Saturday, August 3, 2013

5 Ways to Decrease The Cost of Sending Your Kids to Pre-School


According to Parents.com advisor Kathleen McCartney, PhD, dean of Harvard Graduate School of Education, in Cambridge, Massachusetts, "There's increasing evidence that children gain a lot from going to preschool." Kathleen continues, "At preschool, they become exposed to numbers, letters, and shapes. And, more important, they learn how to socialize -- get along with other children, share, contribute to circle time."

Studies show that a majority of kids attend at least one year of preschool: According to the National Institute for Early Education Research (NIEER), more than 66% of 4-year-olds and more than 40 percent of 3-year-olds were enrolled in a preschool in 2005. "Children who attend high-quality preschool enter kindergarten with better pre-reading skills, richer vocabularies, and stronger basic math skills than those who do not," says NIEER director W. Steven Barnett, PhD.

While pre-school is very important, it can also be a costly venture. Experts at Payday advance from El Paso TX suggest the following five tips to decrease the cost of your child's pre-school education:

While pre-school is very important, it can also be a costly venture. The following five tips will help decrease the cost of your child's pre-school education:

Compare Different Pre-Schools in Your Area


Comparison shopping will always save you money. Take a look at different pre-schools in your area and what they have to offer in terms of activities for the children, if any food is provided and how long they are open on a daily basis. Some pre-schools offer different services for different amounts of money.

Home-Based Pre-Schools May Be Cheaper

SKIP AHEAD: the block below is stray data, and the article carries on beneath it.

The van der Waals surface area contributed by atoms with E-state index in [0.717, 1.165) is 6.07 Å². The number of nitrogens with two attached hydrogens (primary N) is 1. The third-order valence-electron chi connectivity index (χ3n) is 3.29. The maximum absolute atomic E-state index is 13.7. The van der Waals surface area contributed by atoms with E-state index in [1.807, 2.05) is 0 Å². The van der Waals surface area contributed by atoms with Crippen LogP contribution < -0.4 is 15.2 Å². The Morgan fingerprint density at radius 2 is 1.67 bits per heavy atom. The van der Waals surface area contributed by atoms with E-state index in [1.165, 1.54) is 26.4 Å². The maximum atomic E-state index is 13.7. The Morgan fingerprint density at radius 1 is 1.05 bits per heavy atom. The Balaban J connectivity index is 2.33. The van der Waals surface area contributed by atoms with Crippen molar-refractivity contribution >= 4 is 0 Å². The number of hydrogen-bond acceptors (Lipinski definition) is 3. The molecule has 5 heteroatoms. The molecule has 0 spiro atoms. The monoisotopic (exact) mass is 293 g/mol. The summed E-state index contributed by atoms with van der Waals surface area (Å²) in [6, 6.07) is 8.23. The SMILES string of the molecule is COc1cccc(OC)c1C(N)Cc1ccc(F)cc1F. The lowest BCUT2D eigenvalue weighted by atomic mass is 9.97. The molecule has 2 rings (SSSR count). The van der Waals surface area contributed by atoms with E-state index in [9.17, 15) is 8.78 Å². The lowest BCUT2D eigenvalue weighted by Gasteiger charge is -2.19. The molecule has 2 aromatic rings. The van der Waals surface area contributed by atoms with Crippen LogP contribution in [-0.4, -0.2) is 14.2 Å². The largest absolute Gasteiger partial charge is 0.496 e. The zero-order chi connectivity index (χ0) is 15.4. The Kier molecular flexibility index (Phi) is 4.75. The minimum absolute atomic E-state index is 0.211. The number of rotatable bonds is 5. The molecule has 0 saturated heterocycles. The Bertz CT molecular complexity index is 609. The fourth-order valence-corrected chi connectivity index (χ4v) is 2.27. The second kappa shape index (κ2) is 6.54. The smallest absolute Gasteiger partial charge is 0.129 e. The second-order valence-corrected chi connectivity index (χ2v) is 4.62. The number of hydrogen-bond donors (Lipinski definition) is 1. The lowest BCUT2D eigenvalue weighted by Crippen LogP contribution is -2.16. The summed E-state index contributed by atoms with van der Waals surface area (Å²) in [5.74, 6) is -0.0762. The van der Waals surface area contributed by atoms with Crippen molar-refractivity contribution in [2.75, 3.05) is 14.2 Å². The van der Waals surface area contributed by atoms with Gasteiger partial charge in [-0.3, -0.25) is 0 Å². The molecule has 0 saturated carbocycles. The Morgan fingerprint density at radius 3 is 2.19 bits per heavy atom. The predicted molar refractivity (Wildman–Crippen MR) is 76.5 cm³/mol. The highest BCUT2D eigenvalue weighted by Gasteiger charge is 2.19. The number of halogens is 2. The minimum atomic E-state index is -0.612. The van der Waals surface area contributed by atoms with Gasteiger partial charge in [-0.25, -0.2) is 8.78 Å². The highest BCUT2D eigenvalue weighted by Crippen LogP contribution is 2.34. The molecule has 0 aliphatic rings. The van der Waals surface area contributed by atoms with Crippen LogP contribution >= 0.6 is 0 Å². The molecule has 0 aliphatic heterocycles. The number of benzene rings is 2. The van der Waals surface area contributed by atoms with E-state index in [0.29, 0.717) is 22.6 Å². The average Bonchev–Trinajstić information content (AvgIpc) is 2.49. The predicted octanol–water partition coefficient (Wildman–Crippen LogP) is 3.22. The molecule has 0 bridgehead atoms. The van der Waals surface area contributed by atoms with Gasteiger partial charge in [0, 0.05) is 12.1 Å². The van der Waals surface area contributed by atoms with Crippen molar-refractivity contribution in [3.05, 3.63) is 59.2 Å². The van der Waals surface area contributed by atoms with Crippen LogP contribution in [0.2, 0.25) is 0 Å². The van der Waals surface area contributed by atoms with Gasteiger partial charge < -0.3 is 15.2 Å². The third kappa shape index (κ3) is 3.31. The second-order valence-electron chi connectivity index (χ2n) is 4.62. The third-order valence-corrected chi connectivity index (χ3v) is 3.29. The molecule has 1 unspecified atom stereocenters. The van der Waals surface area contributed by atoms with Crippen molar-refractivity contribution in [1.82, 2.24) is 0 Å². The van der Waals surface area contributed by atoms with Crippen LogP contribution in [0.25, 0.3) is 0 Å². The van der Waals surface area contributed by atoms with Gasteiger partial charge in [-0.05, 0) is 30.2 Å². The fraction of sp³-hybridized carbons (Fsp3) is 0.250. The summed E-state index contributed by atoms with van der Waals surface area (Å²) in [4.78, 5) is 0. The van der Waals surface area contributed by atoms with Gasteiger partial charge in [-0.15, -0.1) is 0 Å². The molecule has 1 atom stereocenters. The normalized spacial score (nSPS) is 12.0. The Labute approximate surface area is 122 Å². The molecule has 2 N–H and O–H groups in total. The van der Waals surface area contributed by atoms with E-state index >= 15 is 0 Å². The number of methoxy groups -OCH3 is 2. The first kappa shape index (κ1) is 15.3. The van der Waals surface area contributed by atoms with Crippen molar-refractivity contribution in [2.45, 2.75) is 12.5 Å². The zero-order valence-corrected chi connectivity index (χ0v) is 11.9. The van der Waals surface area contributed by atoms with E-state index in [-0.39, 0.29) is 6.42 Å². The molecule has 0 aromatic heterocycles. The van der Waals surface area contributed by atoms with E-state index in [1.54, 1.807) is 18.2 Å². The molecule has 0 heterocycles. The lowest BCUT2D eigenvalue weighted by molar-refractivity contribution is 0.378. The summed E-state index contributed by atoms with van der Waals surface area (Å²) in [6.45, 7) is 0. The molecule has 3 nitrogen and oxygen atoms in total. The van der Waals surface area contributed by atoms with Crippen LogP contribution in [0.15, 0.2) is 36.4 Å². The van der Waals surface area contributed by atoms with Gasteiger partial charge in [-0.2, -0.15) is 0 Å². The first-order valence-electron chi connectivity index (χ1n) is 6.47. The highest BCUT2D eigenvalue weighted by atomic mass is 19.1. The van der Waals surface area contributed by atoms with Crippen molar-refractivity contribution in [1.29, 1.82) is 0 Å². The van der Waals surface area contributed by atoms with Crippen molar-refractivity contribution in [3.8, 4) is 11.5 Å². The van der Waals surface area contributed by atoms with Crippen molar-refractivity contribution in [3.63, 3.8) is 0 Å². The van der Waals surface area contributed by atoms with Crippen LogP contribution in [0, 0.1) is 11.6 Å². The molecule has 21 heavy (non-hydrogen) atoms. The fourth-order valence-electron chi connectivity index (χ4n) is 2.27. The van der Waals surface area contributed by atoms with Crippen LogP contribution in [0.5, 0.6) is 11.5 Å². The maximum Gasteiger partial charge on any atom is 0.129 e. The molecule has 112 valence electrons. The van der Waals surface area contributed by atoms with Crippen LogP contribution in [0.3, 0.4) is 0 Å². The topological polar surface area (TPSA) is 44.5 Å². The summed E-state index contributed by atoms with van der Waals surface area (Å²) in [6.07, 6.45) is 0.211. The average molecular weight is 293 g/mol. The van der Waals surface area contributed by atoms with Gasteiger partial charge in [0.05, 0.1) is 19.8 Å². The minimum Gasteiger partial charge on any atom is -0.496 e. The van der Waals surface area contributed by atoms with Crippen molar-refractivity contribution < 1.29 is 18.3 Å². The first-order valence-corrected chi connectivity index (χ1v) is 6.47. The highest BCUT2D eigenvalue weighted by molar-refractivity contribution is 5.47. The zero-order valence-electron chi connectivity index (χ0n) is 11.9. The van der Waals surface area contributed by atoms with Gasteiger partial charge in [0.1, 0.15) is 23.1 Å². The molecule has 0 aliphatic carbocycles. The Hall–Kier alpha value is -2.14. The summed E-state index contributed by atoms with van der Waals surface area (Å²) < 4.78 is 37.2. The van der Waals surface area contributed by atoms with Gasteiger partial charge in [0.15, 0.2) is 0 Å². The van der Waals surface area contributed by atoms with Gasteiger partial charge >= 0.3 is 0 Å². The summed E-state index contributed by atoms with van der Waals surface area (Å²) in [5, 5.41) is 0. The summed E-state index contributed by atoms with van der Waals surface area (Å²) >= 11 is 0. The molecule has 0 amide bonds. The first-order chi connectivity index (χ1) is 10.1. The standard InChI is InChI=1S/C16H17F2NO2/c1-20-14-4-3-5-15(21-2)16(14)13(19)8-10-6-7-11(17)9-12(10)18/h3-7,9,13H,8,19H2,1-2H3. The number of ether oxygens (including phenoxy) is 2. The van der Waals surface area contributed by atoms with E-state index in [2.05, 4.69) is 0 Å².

Large pre-schools often carry a lot of overhead expenses, especially with the salaries that are paid to the teachers.

Home-based pre-schools carry less expenses and often times are better for children because of the personal attention they get. Make sure you find a home-based school that you trust and that has excellent references.

Government Subsidies and Other Financial Programs


Every state has financial aid for low income families who can't afford pre-school. You can find out more about this type of aid by asking the pre-school that you plan to send your child to.

If state financial aid is out of the question, many pre-schools offer financial assistance as well. If you can't afford to make the entire payment at once, payment plans are a great option. Normally, these types of plans will require some sort of down payment and monthly payments throughout the year.


Co-Ops


Co-ops are parent-organized pre-schools. These always involve parents taking turns on a daily basis to watch the children. While these types of schools do involve a small fee and a participation requirement, the savings are huge when compared to mainstream pre-schools.

Similar to other home-based pre-schools, make sure the parents you sign up with are trustworthy. The best thing to do is to start a co-op between you and other friends who have children of similar ages.

Research Schools Outside Your Area


Houston, Texas is a large urban area with many suburban cities surrounding it. If you live outside of Houston but commute into the city, consider taking your child with you to a pre-school near your place of employment.

If you live in a high income area, your best bet may be to look outside your city. Many cities are overflowing with pre-schools which makes the competition stiff and the prices lower. 


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